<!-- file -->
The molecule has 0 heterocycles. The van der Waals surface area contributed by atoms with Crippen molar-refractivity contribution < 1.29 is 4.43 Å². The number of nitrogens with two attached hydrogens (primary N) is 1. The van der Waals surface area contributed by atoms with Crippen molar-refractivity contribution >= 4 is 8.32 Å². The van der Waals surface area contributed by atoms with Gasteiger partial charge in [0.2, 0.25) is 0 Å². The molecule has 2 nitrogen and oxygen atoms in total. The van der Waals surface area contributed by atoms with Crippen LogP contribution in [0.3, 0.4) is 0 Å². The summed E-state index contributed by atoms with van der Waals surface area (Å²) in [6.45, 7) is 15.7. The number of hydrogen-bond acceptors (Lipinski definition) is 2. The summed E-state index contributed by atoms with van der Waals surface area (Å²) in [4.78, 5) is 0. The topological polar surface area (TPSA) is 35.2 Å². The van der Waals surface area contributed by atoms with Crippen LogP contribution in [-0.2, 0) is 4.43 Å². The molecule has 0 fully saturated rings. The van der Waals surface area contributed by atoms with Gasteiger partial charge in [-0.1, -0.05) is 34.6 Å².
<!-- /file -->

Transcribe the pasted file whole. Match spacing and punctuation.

The molecule has 0 heterocycles. The van der Waals surface area contributed by atoms with Crippen molar-refractivity contribution < 1.29 is 4.43 Å². The number of nitrogens with two attached hydrogens (primary N) is 1. The van der Waals surface area contributed by atoms with Crippen molar-refractivity contribution >= 4 is 8.32 Å². The van der Waals surface area contributed by atoms with Gasteiger partial charge in [0.2, 0.25) is 0 Å². The molecule has 2 nitrogen and oxygen atoms in total. The van der Waals surface area contributed by atoms with Crippen LogP contribution in [0.3, 0.4) is 0 Å². The summed E-state index contributed by atoms with van der Waals surface area (Å²) in [6.45, 7) is 15.7. The number of hydrogen-bond acceptors (Lipinski definition) is 2. The summed E-state index contributed by atoms with van der Waals surface area (Å²) in [4.78, 5) is 0. The topological polar surface area (TPSA) is 35.2 Å². The van der Waals surface area contributed by atoms with Crippen LogP contribution in [-0.2, 0) is 4.43 Å². The molecule has 0 fully saturated rings. The van der Waals surface area contributed by atoms with Gasteiger partial charge in [-0.1, -0.05) is 34.6 Å².